Government extends NBN deadline

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Government extends NBN deadline

National broadband network (NBN) hopefuls will now have even longer to ready their proposals, as Broadband Minister Stephen Conroy announced today that he would be asking for more information.

Senator Conroy’s office released draft instruments detailing the network information that potentials carriers need to provide in their proposals and how to best keep that information secure.

“The release of these instruments is an important step forward to ensure National Broadband Network proponents can prepare robust proposals,” Senator Conroy said.

"Based on this independent expert advice, the Government is of the view that the information set proposed is sufficient for the preparation of robust proposals.”

After each carrier receives the draft instruments, they will have 12 weeks to finalise their proposals. This means that the original proposal deadline of the end of this month will be pushed back to later this year.

“This extra time will ensure that proponents have the information required to develop their proposals,” said Conroy.

But Telstra, who was previously urged by the Government to release more of its network information for other bidders, sees this new request as simply killing precious time.

“High-speed broadband is critical to this country's future economic prosperity,” said Telstra spokesman Jeremy Mitchell. “Australia cannot afford even more delay in the building of this network and miss out on the benefits of high-speed broadband.”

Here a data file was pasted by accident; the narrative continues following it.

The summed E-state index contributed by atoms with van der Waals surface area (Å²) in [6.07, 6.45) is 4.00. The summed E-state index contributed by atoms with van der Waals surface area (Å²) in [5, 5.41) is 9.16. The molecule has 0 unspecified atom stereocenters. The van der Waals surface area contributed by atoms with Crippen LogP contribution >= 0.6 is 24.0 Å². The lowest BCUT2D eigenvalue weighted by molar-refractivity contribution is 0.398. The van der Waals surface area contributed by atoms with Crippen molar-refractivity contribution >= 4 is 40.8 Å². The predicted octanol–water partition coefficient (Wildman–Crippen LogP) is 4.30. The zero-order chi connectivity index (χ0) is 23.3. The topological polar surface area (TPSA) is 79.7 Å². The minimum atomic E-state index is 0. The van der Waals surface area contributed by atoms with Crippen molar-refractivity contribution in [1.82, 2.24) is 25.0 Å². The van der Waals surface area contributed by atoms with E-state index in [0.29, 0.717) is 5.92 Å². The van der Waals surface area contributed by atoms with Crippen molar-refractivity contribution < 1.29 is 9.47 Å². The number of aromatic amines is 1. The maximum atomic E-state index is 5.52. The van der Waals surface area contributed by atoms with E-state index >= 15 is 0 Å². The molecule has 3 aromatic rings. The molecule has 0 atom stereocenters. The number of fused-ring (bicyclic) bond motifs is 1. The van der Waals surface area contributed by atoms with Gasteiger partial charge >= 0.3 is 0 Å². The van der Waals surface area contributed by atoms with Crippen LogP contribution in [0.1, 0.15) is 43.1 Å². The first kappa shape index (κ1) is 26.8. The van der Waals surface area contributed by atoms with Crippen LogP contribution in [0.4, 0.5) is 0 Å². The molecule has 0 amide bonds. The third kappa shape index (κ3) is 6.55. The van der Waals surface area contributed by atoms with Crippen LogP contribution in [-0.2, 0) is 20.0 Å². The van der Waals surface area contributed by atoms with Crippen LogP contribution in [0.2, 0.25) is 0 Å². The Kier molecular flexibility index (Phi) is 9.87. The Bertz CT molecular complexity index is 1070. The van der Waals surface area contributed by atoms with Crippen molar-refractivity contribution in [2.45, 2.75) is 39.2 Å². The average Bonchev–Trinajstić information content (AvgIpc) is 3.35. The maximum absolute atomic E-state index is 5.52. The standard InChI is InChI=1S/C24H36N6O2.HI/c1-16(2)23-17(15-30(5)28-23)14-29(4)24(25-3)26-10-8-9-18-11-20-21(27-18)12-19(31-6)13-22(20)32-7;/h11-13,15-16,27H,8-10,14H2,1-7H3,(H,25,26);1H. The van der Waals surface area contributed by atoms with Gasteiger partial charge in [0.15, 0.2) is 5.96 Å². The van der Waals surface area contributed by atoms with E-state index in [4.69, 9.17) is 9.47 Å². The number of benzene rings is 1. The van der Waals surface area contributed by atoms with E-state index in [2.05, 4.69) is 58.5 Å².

“While there have been informal indications about the possible need for more information, today is the first time we have seen the full detail of the additional requirements.”

“What is now required is a clear and unambiguous timeframe for bringing this five-month long network information process to conclusion and a locked-in lodgement date for the NBN RFP.”

Optus, one of the other chief bidders for the NBN, released some of its pricing plans yesterday.

In an interview with AAP, Optus director of government and corporate affairs Maha Krishnapillai said the company forsees the network to cost $12 billion, with capital gain return of about 12 percent.

Telstra disagreed, saying the NBN would cost between $15 billion and $25 billion and should return a capital gain of 18 percent.

Mitchell did, however, applaud Optus’ willingness to release such information, which Telstra believes could speed up the tender process

“If other prospective bidders have the confidence to publicly release detail of pricing, returns and margins, as Optus did yesterday, the 12 week clock should commence now - this is critical if the Government's timeframes are to be met,” he said.

Though this new development now means Australians will have to wait that more longer for the NBN, Senator Conroy says this step is necessary to ensure competition between carriers and the best possible proposals.

“The Government has always been committed to ensuring that proponents have access to necessary network information in order to prepare their proposals," he said.

“The seriousness with which we have approached this task demonstrates our commitment to a genuinely competitive process for the NBN."
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